In this monograph a leading modern astrophysicist explores a problem basic to stellar dynamics: What is the relationship between loss of energy, mass, and radius of stars in the steady state?
The monograph is divided into two distinct parts. In chapters i-iv, Chandrasekhar presents the "classical" background necessary to his argument: the laws of thermodynamics (from Carathéodory's rigorous axiomatic standpoint), adiabatic and polytropic laws, and the work of Ritter, Emden, Kelvin, and others who developed the applied mathematics of stellar structure. Chapters v-xii discuss modern results: the formal theory of radiation, the equations of radiative equilibrium, the luminosity formula, the theory of stellar envelopes, Gibbs statistical mechanics (the quantum mechanical version), white dwarfs, etc. The closing chapter outlines some general trends in current investigations of the problem.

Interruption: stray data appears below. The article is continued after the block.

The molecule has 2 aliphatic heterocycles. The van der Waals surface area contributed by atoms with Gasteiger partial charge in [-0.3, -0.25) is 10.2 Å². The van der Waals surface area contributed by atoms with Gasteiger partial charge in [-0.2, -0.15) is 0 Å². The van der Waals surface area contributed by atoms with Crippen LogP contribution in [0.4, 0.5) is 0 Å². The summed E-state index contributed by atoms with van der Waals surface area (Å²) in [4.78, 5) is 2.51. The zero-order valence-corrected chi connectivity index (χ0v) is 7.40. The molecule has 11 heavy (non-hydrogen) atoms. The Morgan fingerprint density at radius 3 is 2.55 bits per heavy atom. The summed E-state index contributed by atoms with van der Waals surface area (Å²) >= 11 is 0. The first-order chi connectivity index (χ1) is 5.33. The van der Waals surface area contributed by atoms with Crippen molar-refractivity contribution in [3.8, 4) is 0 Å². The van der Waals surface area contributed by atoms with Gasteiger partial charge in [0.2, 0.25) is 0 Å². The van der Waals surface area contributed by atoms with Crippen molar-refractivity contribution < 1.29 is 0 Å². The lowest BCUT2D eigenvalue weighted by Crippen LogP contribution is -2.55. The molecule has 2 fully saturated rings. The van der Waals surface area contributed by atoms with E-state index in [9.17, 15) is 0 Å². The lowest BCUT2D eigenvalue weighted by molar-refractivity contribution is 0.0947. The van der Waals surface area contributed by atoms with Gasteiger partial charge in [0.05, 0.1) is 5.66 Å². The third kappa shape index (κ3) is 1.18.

Appendixes cover physical and astronomical constants; the masses of light atoms; the masses, luminosities, and radii of the stars, derived hydrogen contents, central densities and central temperatures, and tables of white dwarf functions.
"Extremely interesting. It reaches the highest level of scientific merit." — Bulletin, American Mathematical Society.